Citizen Clem: A Biography of Attlee – “The man who looked like the sort of man who would vote for Attlee”

This is my review of Citizen Clem: A Biography of Attlee: Winner of the Orwell Prize by John Bew.

This prize-winning biography achieves the challenging task of marshalling a mountain of research into an absorbing analytical account of the man who presided over the first majority Labour government in the UK. Criticised, like the Blair period, for failing to seize the opportunity for radical change, Attlee’s pragmatic approach in fact changed a good deal: introduction of the NHS together with national insurance and welfare systems, the more controversial nationalisation of essential industries, and overseas, the dismantling of the British Empire to be replaced by a Commonwealth, with India one of the first to gain an independence, sadly marred by bloodshed.

Clement Attlee was a man of contrasts. Public-school and Oxford educated, he traded a career in law for charity work with deprived boys in London’s East End, which led him to join the nascent Labour Party as a means of creating a fairer society. Mocked as an “invisible man”, likened to a rabbit or one of the “three blind mice”, even called “the Arch-Mediocrity” by the sharp-tongued Bevan, Attlee proved a courageous officer in the First World War, and quietly tenacious, chipped away patiently at problems in civilian life, prompting Churchill to describe him as a “lion-hearted limpet”. Although often painfully shy when thrust into the limelight, lacking in ego and refusing to promote himself so that a retirement speech and media interview on his life would be remembered mainly for their brevity, he was in fact at ease with himself, and so able to establish a rapport with both a mineworker’s union leader and King George VI. Ironically, the man who hated pomposity ended up accepting a hereditary earldom. Although it was feared he would be a liability in general elections, with his reedy voice and mechanical delivery of speeches, his authenticity proved popular with the general public, who liked his values, but not his continual reminders of the need to be “good citizens” and restrict consumption so that Britain could meet its obligations. Having been brought up to revere the British Empire, he was one of the first to call for the granting of Independence to India, and was keen to accept “Red China” as a legitimate power before America was prepared to do so. Despite his vision of achieving a lasting peace through an effective United Nations, with an end to the proliferation of nuclear weapons, in the end he resorted to their development in order to protect the country against the threat of Communism. Very questionably, this was done covertly, to avert a violent outcry from the Labour left wing.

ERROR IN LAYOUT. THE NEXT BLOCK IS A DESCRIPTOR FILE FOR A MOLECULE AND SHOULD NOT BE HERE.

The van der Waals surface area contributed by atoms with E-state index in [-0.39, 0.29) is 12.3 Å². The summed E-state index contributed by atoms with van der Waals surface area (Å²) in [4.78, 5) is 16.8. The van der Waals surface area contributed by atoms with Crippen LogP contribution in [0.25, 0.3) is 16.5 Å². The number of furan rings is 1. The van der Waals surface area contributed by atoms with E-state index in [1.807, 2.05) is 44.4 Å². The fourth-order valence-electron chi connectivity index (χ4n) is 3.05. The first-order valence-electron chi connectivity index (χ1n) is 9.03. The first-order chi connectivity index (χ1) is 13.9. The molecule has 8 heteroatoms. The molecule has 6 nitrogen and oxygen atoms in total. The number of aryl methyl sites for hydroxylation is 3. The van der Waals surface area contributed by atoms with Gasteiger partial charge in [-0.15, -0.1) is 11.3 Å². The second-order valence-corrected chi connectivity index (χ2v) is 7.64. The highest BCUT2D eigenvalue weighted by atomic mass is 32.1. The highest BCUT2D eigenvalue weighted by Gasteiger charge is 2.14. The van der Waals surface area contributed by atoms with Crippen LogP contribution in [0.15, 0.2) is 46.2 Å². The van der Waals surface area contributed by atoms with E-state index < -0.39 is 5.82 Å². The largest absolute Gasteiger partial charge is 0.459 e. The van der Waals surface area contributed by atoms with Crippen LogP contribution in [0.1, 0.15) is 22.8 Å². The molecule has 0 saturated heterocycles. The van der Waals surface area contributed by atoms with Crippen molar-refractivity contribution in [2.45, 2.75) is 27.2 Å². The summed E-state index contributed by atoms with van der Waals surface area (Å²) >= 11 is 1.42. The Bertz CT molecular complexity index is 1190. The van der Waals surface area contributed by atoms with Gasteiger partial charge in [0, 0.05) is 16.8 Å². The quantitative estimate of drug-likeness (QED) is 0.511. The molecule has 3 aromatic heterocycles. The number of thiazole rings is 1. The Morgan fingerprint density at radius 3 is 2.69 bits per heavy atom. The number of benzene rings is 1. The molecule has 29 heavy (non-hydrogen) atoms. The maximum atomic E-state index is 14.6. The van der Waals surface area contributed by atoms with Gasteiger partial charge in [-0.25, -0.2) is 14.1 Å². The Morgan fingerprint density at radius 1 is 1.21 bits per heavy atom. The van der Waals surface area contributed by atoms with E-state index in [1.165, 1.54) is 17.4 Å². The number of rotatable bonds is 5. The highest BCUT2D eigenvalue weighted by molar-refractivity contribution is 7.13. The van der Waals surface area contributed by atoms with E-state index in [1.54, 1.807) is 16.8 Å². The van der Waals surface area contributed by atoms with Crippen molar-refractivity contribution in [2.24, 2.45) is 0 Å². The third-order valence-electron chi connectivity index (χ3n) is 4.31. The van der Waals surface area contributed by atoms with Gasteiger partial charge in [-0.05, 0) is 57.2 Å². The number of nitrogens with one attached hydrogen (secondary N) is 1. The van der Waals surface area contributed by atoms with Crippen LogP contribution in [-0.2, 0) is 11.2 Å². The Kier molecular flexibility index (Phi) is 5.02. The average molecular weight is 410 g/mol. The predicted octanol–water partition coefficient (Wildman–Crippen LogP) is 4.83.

The history of the Labour movement which forms the background to this fascinating biography reminds us of how many of its current dilemmas are far from new. It is impossible to avoid making parallels with today as one reads about Attlee under attack from the left wing intellectuals in his party for his failure to attack the establishment, or criticised more widely for accepting huge loans from the US because of the crippling strings attached, or feeling obliged to enter into a costly war the country could not afford because of the need to show solidarity with the US over Korea. Likewise, there was his refusal to cooperate with west European states over the Schumann Plan to share coal and steel (forerunner of the EU) because he judged it incompatible with freedom to plan the UK economy. Another example was his inability to protect the Palestinians, as promised in the Balfour Agreement, because of a powerful US support for Jewish migration to the homeland of Israel.

With the current all-pervading media hype and obsession with celebrity, it would seem even less likely than before for such a man as Attlee to gain and retain power for so long. He may have been a Victorian at heart, puzzled by his grandchildren’s addiction to television, yet his unassuming dedication, based on a thoughtful vision of the world developed through years of observation, reading and reflection, still evokes admiration after half a century, and a regret that we do not have more politicians with his mix of altruistic vision, determination yet moderation.

⭐⭐⭐⭐⭐ 5 Stars

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